Variables in Maia may be either external or local, as in C. External variables are declared outside any function, while local variables are declared inside a function. Local variables may be either automatic or static. Automatic variables are initialised whenever their declaration is encountered, while static variables retain their previous value from the last invocation of the function.

A function has no mechanism to access local variables in any other function, and local variables hide external variables of the same name (or, in general, variables of the same name in any outer scope). However, a function can explicitly access a hidden external variable by using the :: global scope operator (foo = ::foo, for example).

Variables have 'block scope', which is essentially identical to C's block scope (a block, denoted by {} parentheses, introduces a new scope).

All variables (apart from the built-in predefined variables) must be declared, with the one exception noted below. Local variables must be declared before their first use, while external variables may be declared at any point in the source code, and potentially after any usage of that variable. The predefined variables are result, and any name that starts with an underscore (_) character.

This program shows some simple examples of variable declaration and usage:

void main() {
   test();           // reports '1 2 3'
   test();           // reports '1 3 4'
   test();           // reports '1 4 5'

test() {
   int a;            // local automatic; re-initialised every time this statement is executed
   a++;              // always sets 'a' to 1
   c++;              // increment the current value of 'c'
   static int b = 1; // local static; initialised once, at startup
   report("%d %d %d\n", a, ++b, c);

int c = 2;           // external; initialised once, at startup

Note that:

  1. Automatic variables are initialised every time their declaration is executed (on block entry, for example). If the variable does not have an explicit initialiser, then it is is default-initialised (in this case, a is initialised to 0)
  2. Static and external variables are initialised only once, (conceptually) at program startup
  3. Static variables retain their value between function calls
  4. Automatic and static variables must be declared before they can be used (with the single exception noted below); external variables may be declared after any use
  5. Local variables may be declared at any point inside a function; they do not have to be declared at the 'top'

Implicit variables

When the _StrictChecking pragma is set to 0 local automatic variables may be used without first declaring them. In this case, if an assignment is made to a name, and that name has not been declared, it is assumed to be a var. The var is sized to the default word size, and so will normally be a var32 (when implicits are disabled, however, a plain var is actually a var1).

The compiler can carry out some limited error checking on the use of implicit variables (for example, it is an error if an undeclared variable is read before it is written), but the use of implicit variables is generally dangerous in all but the simplest programs. This program uses two implicits, product and i:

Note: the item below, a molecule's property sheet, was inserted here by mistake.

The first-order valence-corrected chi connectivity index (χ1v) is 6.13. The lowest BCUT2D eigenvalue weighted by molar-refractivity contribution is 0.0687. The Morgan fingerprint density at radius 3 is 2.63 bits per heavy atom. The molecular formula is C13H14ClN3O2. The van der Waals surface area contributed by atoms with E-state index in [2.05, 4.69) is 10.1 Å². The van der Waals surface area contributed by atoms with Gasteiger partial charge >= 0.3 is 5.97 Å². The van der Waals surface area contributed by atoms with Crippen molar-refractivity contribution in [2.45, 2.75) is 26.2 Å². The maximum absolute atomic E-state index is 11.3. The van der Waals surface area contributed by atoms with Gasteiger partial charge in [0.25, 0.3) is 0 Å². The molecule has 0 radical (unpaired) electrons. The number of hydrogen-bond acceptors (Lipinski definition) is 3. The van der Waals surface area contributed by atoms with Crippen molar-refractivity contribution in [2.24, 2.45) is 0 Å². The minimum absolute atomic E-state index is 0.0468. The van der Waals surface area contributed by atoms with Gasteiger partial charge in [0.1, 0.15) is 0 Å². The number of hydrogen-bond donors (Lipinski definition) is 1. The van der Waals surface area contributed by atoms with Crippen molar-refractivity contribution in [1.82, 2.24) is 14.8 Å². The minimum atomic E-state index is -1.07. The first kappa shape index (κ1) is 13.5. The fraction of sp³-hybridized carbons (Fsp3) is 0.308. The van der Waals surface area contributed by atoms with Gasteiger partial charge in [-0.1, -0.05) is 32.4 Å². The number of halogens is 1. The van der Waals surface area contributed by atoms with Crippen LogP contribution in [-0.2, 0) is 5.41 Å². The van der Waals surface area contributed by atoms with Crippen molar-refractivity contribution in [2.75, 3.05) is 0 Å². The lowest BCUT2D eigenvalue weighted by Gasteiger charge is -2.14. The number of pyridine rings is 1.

#pragma _StrictChecking 0                 // the default value is 1
main() {
   product = 1;
   for(i = 2; i <= 10; i++)
      product *= i;
   report("10! is %d\n", product);        // prints '10! is 3628800'

This code will not compile if _StrictChecking is not explicitly set to 0. In this case, the compiler will report that product and i have not been declared.


Both scalar and aggregate variables may be initialised in their declaration. Automatic variables may be initialised with an arbitrary expression (which might include function calls, for example); static and external variables must be initialised with constant expressions.

All variables which are not explicitly initialised are given a default initialisation. 4-state variables are initialised to all-X, while 2-state variables are initialised to 0 (or false, if appropriate).

The format of an initialiser for an aggregate (a structure or an array) is essentially identical to the equivalent C initialiser; elements are read from a brace-enclosed list, and applied recursively to the aggregate. However, error checking is more strictly defined than for C. Conditions which would normally cause a warning in a C compiler (misaligned braces, for example) are flagged as errors in Maia. This code is an example of a simple array initialisation:

void main() {
   int[2,3] a = {{0,1,fn2()}, {3,4,5}};
      a[0,0] == 0 && a[0,1] == 1 && a[0,2] == 2 &&
      a[1,0] == 3 && a[1,1] == 4 && a[1,2] == 5);

int fn2(void) {
   return 2;

Differences from C
  • C does not have a global scope operator (::), so external variables cannot be accessed if they are hidden by a local variable of the same name
  • Automatic variables are not default-initialised in C, and instead have an undefined value
  • External variables must be declared before their first use in C